Longevity medicine has already generated several lifetimes’ worth of hype and hogwash. There have been opportunistic (or narcissistic) promises of 500-year lifespans that captured the popular press even as reasonable scientists labored for legitimate discoveries in the background. Bad-boy billionaires like Peter Thiel and Jeff Bezos reportedly poured millions into life-extension startups. Such cash influxes, plus popular culture portrayals, have spawned a new generation of longevity-obsessed fanboys. The HBO comedy Silicon Valley spoofed the unproven longevity practice of infusing older people with “young blood.” Entrepreneur Martine Rothblatt assured a set of Los Angeles VIPs that we will “make death optional.”
Now, leaders in the field are busy shaking off the shadow of immortality salesmen as they set up for a new stage of growth. Their science, they say, is almost mature enough to deliver real therapies. And the Buck Institute—a small, independent research center in a California suburb almost no one’s heard of—wants to lead the field into maturity.
The Buck Institute Website: https://www.buckinstitute.org
Related Thread/Post: "Forever Young" Anti-aging at the Buck Institute: Interview With Their CEO
I’d focus more on solving the reproducibility issue. Seems like few places want to solve that. Hint: it’s a prestige and “publish or perish” mindset.
NIA ITP was a step in the right direction to help solve part of it over the past decade which is partly why it’s the “gold standard” - but manual work is still slow
That’s partly why I thought the intersection of computational biochemistry, machine learning/computer vision/robotics, and medicine (particularly personalized/precision medicine) seemed to be the best gamble to solve this issue when genome costs went down a millionfold over the past 2 decades - far better than Moore’s Law.
We already have the capacity to solve it - but a lot of the tech actually lies with Google.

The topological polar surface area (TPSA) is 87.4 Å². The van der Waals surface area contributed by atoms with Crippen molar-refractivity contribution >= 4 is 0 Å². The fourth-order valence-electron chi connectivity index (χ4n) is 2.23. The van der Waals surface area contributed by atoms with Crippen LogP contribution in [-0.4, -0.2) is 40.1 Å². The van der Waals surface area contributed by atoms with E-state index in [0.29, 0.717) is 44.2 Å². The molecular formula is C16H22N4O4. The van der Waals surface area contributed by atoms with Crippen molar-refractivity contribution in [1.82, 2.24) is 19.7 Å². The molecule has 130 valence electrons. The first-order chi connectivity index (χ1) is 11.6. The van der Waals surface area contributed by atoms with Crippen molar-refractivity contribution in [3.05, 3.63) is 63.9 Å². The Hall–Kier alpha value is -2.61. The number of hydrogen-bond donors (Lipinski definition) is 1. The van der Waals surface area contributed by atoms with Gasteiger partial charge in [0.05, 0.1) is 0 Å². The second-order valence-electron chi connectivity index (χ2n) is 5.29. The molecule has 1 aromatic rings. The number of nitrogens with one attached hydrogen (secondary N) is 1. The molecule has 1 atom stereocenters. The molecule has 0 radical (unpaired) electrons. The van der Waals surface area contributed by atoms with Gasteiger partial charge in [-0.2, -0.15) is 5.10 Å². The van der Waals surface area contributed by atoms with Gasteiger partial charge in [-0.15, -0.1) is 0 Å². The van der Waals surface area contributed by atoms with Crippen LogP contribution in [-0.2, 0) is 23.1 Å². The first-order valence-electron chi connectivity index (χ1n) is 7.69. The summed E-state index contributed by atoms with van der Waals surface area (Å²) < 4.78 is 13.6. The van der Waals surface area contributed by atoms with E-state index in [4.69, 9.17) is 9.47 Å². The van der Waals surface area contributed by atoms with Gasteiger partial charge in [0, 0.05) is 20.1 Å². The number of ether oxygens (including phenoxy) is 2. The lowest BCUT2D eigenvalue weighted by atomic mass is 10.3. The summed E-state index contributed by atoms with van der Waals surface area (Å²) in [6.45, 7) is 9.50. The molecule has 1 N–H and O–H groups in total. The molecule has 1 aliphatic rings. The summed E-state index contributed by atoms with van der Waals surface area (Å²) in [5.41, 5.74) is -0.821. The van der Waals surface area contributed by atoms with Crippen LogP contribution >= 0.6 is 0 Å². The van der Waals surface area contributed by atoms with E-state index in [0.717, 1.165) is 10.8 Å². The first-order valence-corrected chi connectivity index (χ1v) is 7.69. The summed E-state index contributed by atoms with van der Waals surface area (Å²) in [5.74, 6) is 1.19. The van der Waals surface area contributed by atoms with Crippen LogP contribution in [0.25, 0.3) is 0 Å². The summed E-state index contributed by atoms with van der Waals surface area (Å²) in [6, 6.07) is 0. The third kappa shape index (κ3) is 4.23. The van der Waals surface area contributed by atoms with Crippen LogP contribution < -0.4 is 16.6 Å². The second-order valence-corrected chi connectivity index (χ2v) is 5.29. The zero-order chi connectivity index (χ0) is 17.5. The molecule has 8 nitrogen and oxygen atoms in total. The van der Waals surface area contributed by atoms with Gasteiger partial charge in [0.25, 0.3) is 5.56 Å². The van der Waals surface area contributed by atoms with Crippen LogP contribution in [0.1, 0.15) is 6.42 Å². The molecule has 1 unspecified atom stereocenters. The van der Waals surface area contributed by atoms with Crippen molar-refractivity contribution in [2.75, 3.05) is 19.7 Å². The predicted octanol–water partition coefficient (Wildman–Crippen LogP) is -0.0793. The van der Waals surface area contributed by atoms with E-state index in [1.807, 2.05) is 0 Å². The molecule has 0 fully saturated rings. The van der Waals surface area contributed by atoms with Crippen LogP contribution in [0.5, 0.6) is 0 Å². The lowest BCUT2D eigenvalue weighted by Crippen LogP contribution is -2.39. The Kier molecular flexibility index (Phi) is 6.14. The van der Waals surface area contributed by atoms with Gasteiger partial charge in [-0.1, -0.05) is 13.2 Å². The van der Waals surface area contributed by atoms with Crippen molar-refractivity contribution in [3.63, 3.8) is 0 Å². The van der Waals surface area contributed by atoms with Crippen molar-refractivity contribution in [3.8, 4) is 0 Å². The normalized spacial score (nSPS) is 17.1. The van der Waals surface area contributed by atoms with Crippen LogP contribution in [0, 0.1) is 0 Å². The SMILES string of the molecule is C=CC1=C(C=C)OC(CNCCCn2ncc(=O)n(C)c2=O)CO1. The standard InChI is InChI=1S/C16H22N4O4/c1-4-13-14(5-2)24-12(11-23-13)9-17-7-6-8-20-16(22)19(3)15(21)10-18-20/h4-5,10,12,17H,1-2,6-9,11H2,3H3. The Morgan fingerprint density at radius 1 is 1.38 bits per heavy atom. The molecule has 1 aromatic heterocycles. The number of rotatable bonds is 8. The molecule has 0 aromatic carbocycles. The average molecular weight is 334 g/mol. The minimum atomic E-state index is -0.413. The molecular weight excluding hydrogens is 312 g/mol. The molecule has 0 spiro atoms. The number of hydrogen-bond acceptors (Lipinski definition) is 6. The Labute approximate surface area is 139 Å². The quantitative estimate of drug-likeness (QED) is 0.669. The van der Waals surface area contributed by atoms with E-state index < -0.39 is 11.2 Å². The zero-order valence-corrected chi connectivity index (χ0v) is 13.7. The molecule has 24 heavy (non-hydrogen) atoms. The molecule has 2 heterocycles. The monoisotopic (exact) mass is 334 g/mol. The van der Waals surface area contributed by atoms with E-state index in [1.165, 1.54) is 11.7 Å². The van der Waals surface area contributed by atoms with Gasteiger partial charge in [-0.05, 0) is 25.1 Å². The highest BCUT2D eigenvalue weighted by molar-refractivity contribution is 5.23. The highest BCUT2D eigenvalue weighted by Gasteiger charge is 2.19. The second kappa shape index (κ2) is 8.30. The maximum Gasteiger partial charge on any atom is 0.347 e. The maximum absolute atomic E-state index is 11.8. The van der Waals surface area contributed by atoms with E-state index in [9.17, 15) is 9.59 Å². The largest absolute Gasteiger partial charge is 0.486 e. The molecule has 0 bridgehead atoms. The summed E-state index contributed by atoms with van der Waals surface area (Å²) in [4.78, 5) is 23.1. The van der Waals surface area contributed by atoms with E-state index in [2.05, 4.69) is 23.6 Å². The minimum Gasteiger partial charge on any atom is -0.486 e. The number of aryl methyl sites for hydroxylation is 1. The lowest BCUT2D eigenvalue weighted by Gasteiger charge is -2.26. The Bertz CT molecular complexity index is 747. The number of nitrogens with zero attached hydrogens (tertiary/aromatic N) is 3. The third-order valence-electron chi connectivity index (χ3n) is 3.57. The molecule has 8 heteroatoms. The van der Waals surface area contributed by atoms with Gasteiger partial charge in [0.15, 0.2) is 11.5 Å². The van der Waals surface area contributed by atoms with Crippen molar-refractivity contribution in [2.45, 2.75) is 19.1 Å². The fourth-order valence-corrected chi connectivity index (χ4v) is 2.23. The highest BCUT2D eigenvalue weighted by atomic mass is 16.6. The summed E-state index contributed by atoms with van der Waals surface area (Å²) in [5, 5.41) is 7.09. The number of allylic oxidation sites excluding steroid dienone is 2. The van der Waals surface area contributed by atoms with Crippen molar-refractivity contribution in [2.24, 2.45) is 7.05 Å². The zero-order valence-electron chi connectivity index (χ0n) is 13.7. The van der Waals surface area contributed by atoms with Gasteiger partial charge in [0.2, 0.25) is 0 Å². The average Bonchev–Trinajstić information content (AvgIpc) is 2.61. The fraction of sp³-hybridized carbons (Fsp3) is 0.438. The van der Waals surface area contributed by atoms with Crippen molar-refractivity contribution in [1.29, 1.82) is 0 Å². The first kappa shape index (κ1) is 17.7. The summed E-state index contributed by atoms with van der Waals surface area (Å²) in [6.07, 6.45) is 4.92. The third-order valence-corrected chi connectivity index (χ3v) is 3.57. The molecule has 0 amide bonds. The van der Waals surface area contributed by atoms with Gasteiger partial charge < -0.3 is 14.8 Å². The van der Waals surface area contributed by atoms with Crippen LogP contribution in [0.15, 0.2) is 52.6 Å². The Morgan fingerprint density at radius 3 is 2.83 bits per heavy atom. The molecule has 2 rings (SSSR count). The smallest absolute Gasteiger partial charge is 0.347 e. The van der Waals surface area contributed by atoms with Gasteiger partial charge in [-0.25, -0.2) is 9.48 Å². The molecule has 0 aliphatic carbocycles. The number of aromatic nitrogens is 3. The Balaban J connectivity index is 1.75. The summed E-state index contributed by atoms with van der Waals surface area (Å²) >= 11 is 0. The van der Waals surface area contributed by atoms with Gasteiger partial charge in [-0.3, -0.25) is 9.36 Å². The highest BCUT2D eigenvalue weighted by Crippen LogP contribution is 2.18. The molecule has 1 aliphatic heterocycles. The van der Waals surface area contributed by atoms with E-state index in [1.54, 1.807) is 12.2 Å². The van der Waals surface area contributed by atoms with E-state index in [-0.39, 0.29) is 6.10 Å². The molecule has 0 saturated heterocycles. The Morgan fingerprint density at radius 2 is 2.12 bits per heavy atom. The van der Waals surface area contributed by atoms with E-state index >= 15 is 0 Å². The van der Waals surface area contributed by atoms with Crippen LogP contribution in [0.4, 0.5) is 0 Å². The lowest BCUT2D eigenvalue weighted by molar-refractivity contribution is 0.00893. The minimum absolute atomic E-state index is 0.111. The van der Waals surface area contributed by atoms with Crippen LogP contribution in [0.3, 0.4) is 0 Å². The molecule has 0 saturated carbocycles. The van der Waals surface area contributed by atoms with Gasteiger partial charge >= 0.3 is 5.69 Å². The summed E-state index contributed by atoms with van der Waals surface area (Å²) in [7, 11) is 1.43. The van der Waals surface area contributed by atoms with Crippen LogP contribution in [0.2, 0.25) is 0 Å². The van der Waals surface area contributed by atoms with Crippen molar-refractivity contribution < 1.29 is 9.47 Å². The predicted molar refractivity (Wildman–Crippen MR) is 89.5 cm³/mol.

Verdin (CEO) is a bit more sanguine re “aging research”, thinking about something perhaps within translation reach.
“I don’t think it’s a stretch to think we could bring everyone to 95 healthy. The field is not talking about this enough. We’re only talking about how we are going to get the tech guys to live to 150, but that’s not where the real urgency is”
“The crucial next step for both the Buck and the broader field is to drive its decades of basic research into the clinic—a key mandate for Verdin when he took the helm at the Buck six years ago. Where in the past clinical translation was about 10 to 20 percent of the Buck’s work, Verdin wants to push it to 50 percent.”
Fully agree, not enough in clinical translation…we have some amazing molecules floating around, we need to better harness them NOW.
This bullet caught my attention:
This is the focus of Verdin’s own lab at the Buck. We know that food is not just energy. It has signaling properties that affect the epigenome (the set of chemical signals that dictate which of our genes is activated, and when and where). Verdin studies how diet affects the levels of key metabolites in the body, and how these in turn influence the immune response—especially the chronic inflammation associated with aging. Several startups have spun out of this work, including Buck-based Napa Therapeutics and BHB Therapeutics and the virtual Selah Therapeutics, which studies the role of ketones (produced in response to a low-carb diet) in heart disease